Taking instructions and the presumption of capacity

Taking instructions and the presumption of capacity

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Capacity generally

Lawyers can only take instructions from clients with the capacity to instruct. In a general sense, capacity is a legal rather than clinical construct and is sometimes referred to as ‘legal capacity’.

Capacity is not a blanket concept; it is decision-specific and can fluctuate over time. Generally it involves considering:

  • a person’s ability to understand and retain information relevant to the particular decision that needs to be made
  • using or weighing up that information to come to a decision; and
  • communicating that decision in some way.

For some decisions (such as entering contracts or making a Will) there is a specific legal test, or threshold of understanding required for capacity to make that decision. However, generally speaking, the starting point is that all adults are presumed to have capacity to make the particular decision facing them.

Capacity to instruct in the mental health law context

In the context of Mental Health Tribunal advocacy, a lawyer should always start from the presumption the person has capacity to give instructions and make decisions about their treatment. This also applies to young people.

The Mental Health Act 2014 (Vic) also outlines a specific test for (and presumption of) capacity to provide informed consent to treatment, which is particularly relevant in the case of electroconvulsive treatment (ECT). This is found in s. 70.

The case of PBU & NJE v Mental Health Tribunal is the leading authority on capacity for the purposes of the Act. Justice Bell stated at [280]:

To have the capacity to give informed consent, it is not required of persons having mental illness, nor of persons not having mental illness, that they give, or are able to give, careful consideration to the advantages and disadvantages of the treatment.  It is not required that they make, or are able to make, a rational and balanced decision in relation to the decision.  It is enough that the person, like most people, is able to make and communicate a decision in broad terms as to the general nature, purpose and effect of the treatment.  Personal autonomy and the dignity of the individual are at stake.  A person does not lack the capacity to give informed consent simply by making a decision that others consider to be unwise according to their individual values and situation.  To impose upon persons having mental illness a higher threshold of capacity, and to afford them less respect for personal autonomy and individual dignity, than people not having that illness, would be discriminatory.

Capacity and consent to treatment

A major development in the 2014 Act is that a person subject to a treatment order must have their informed consent sought prior to any treatment or medical treatment being given (s. 70). Further, a mental health practitioner, when seeking informed consent for treatment of a person subject to a treatment order, must presume that a person has the capacity to give informed consent (s. 70(2)). Note the Act refers to ‘capacity to provide informed consent’ but here we consider ‘capacity’ and ‘informed consent’ separately.

NOTE: Under the Act, the presumption of capacity raises some key questions including:

  1. Does the person have capacity to provide informed consent? (s. 68)
  2. If the person has capacity, has informed consent been sought? (s. 69)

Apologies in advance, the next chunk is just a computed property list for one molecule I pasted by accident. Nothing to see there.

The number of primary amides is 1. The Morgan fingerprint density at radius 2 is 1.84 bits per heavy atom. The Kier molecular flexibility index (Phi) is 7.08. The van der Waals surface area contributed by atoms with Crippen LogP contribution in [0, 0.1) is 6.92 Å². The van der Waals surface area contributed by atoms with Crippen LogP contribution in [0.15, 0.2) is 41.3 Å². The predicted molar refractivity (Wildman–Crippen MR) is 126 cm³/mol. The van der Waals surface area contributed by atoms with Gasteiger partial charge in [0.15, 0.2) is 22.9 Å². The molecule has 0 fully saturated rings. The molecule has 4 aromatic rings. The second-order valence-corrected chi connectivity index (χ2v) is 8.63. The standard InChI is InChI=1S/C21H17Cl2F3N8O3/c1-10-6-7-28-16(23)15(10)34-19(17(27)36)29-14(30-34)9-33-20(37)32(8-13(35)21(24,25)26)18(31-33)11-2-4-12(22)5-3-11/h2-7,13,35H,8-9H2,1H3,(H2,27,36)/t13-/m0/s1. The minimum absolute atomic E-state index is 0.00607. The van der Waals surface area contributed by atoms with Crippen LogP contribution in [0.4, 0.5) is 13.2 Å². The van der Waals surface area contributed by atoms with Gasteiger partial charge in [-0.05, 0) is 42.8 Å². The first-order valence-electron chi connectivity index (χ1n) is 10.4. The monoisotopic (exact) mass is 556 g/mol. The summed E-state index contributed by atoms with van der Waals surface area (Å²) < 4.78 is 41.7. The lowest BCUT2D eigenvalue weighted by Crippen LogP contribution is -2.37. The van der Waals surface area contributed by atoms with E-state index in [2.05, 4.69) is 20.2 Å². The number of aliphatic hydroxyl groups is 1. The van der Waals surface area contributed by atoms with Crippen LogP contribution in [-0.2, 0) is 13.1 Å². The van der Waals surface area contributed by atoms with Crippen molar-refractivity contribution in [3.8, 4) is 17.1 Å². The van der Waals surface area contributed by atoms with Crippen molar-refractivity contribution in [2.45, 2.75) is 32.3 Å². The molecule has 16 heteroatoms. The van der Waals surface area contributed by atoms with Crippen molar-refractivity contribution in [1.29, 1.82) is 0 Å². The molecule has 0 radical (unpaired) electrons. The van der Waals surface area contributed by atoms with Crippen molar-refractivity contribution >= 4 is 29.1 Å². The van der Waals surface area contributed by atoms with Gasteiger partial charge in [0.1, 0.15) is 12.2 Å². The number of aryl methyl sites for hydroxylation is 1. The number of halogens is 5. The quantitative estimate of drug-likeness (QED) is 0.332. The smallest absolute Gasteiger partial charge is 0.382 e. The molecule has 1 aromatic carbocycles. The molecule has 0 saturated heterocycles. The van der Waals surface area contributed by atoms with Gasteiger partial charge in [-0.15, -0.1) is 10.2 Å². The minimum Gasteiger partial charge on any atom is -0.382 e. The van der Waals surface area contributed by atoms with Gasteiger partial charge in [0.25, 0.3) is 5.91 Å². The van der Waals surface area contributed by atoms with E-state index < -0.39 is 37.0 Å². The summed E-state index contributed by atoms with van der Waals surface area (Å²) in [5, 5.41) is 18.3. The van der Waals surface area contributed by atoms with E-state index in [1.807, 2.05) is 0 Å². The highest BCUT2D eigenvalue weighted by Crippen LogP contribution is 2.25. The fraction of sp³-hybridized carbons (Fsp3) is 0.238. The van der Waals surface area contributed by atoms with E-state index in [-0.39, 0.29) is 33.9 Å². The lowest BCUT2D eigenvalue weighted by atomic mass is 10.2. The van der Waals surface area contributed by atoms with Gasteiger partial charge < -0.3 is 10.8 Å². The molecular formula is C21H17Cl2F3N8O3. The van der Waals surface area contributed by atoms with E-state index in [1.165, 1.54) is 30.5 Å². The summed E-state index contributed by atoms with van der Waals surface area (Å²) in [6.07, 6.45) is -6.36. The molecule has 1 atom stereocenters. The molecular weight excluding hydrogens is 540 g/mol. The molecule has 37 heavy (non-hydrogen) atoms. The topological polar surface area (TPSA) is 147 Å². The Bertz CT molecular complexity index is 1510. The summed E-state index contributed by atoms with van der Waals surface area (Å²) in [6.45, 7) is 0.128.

3. Does the psychiatrist propose to ‘override’ capacity provisions? (s. 71)

Whether a person has capacity

A person has the capacity to give informed consent (s. 68) if they:

  • understand the information he or she is given that is relevant to the decision
  • are able to remember the information that is relevant to the decision
  • are able to use or weigh information that is relevant to the decision, and
  • are able to communicate the decision he or she makes by speech, gestures or any other means.

Capacity principles

To assist in understanding whether a person has capacity, the Act sets out the following principles to guide the determination of capacity (s. 68 (2)):

  • capacity to give informed consent is specific to the decision that the person is to make
  • capacity to give informed consent may change over time
  • it should not be assumed that a person does not have the capacity to give informed consent based only on his or her age, appearance, condition or an aspect of his or her behaviour
  • a determination that a person does not have capacity should not be made only because the person makes an unwise decision, and
  • when assessing capacity, reasonable steps should be taken to conduct the assessment at a time at, and in an environment in, which the person's capacity can be assessed most accurately.

Informed consent to treatment

For the purposes of treatment or medical treatment given in accordance with the Mental Health Act a person gives informed consent (s. 69(1)) if they have:

  • the capacity to give informed consent to the treatment or medical treatment proposed
  • been given adequate information to enable the person to make an informed decision
  • been given a reasonable opportunity to make the decision
  • given consent freely without undue pressure or coercion by any other person, and
  • not withdrawn consent or indicated any intention to withdraw consent.

Adequate information for informed consent

A person has been given adequate information to make an informed decision (s. 69(2) if they have been given:

  • an explanation of the proposed treatment or medical treatment including:
    • the purpose of the treatment or medical treatment
    • the type, method and likely duration of the treatment or medical treatment
  • an explanation of the advantages and disadvantages of the treatment, including information about the associated discomfort, risks and common or expected side effects of the treatment or medical treatment